Government procurement is big business and is often key to helping small suppliers secure new revenue. Government procurement can also be a leader in market adoption of new technologies.
But government procurement can also demonstrate to the market what not to do.
In a new report, the Governing Institute separated the good, from the bad, from the just plain ugly, when it released its rankings of state procurement practices. The ranking of 39 state procurement offices examined their behavior on an array of factors, including effectiveness of the implementation of technology and their contract management skills.
The top-ranking states are: Georgia, Virginia, Minnesota and Utah, with Massachusetts and Ohio tied for fifth place.
According to reports in Government Technology, these states have spent more than a decade modernizing their procurement procedures and embracing new strategies. These states also held top-level government officials that agreed that procurement could be a strategic area to advance state goals, instead of considering the procurement office simply as a body to ensure government procurement remained complaint.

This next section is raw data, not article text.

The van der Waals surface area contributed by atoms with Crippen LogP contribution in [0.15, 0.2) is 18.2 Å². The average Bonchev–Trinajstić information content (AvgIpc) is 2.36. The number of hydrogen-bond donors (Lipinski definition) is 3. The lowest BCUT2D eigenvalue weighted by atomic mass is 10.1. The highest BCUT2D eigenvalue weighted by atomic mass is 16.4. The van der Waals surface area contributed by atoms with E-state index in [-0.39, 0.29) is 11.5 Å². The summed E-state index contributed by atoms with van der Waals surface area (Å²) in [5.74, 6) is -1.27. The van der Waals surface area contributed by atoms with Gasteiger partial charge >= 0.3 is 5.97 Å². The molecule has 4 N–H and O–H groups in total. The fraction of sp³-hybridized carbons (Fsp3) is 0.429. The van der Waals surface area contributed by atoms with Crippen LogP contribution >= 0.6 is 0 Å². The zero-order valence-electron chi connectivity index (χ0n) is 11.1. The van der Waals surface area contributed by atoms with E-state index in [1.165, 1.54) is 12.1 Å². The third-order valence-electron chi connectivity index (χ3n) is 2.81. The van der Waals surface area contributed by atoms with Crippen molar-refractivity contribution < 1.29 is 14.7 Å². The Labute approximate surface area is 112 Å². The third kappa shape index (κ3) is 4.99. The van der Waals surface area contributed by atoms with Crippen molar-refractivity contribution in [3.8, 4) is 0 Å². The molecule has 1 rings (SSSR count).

Despite these leaders, researchers found some areas in which state procurement offices were lagging overall.
For instance, while consumers and corporations have caught on quickly to using technology to do their buying and spending more effectively — and to track how their money is being spent — state governments have yet to see similar adoption of these tools.
Just 35 percent of those surveyed said they have access to up-to-date spending data and market metrics; that’s despite two-thirds of respondents agreeing that this type of information is crucial.
The problem is that states are often less willing to onboard to new processes, according to Old Dominion University professor and public procurement expert Stephen B. Gordon.
“They often choose to take the safe path rather than the best strategic path,” he told Government Technology, “because they’ve been punished before and they could be punished again.”